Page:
By Sadibou Marone
DAKAR – Aminata Touré, who was appointed on Sunday as the second female prime minister in Senegal’s history, is seen by many Senegalese observers as the country’s “iron lady.”
During her 17-month tenure as justice minister, she led several successful anti-corruption cases involving former officials of the regime of former president Abdoulaye Wade, who ruled the country from 2000 to 2012. Those officials stand accused of embezzling billions of dollars from the public purse.
One of the most important of Toure’s cases involved Karim Wade, the son of the former president who from 2009 to 2012 had served as Minister of State for international cooperation, regional development, air transport and infrastructure.
A special court ordered the arrest of Karim – who had been touted as a possible successor to his father – after he failed to reveal the sources of his estimated $1 billion in assets.
Touré, 50, also led the legal battle against several former leaders of Wade’s Senegalese Democratic Party (PDS), including her former husband, Oumar Sarr, who had served as minister of housing and construction under Wade.
As a member of the former ruling party, Sarr faces charges of mismanaging public funds.
Touré has also dealt with other difficult cases, such as the arrest and imprisonment of Cheikh Bethio Thioune, an influential religious figure accused of complicity in murder.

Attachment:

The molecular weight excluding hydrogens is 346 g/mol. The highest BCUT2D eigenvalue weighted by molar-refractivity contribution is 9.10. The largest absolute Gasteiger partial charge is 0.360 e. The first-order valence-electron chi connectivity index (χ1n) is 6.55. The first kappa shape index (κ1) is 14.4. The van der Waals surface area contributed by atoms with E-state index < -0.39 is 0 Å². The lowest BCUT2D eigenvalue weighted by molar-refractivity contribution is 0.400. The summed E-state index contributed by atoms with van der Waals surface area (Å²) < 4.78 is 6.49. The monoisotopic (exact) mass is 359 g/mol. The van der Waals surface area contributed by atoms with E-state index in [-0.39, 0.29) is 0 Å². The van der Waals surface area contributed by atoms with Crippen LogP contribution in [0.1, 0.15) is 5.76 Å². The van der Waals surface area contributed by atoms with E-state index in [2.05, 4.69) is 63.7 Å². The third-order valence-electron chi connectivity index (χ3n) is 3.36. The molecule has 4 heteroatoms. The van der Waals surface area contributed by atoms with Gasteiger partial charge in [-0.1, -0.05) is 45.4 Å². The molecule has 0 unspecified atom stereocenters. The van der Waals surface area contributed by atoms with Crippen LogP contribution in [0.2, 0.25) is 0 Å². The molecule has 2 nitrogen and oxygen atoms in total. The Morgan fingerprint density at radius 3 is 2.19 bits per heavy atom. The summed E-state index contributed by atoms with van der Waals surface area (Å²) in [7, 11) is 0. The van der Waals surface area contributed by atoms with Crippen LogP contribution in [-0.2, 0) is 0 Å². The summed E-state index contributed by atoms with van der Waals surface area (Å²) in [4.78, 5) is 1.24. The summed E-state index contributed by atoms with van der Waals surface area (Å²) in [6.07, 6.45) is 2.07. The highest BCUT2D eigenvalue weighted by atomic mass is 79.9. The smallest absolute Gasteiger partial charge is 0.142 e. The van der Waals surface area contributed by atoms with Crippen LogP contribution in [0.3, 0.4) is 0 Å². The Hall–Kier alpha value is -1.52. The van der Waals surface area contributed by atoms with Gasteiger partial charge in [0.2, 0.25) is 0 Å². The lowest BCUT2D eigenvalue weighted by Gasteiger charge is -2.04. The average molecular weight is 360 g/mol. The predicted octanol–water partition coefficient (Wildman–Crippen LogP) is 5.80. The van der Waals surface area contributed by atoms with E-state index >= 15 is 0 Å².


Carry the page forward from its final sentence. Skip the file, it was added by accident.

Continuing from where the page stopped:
Thioune, who has thousands of young followers, threw his support behind Wade during Senegal’s 2012 presidential election.
He was arrested on charges of complicity in murder, but has since been freed on medical grounds.
Touré also led the arrest and trial of Hissen Habré, the former Chadian president who has taken refuge in Senegal since 1990.
Senegalese police arrested Habré on June 30 on charges of crimes against humanity and torture.
He will stand trial before an international tribunal in Senegal formed under a special law passed by the Senegalese parliament in 2012.
Touré’s successful anti-corruption crusade has won her the support and admiration of most of the Senegalese public.
Touré, the country’s second female premier, has already begun consultations aimed at drawing up a new government.
“I accept this position offered to me by the president with great humility,” she told reporters late Sunday. “I’m committed to accelerate actions undertaken since President [Macky] Sall was elected last year.”
During his 2012 election campaign, Sall promised to improve the living conditions of the Senegalese people.
Touré had left her position at the United Nations Population Fund to join Sall’s campaign team, playing an important role in his election.
As new prime minister, she will now have to fast-track the reforms promised by Sall.
One of Toure’s many challenges will be reducing the costs of living and creating job opportunities in a country suffering from chronically high unemployment rates.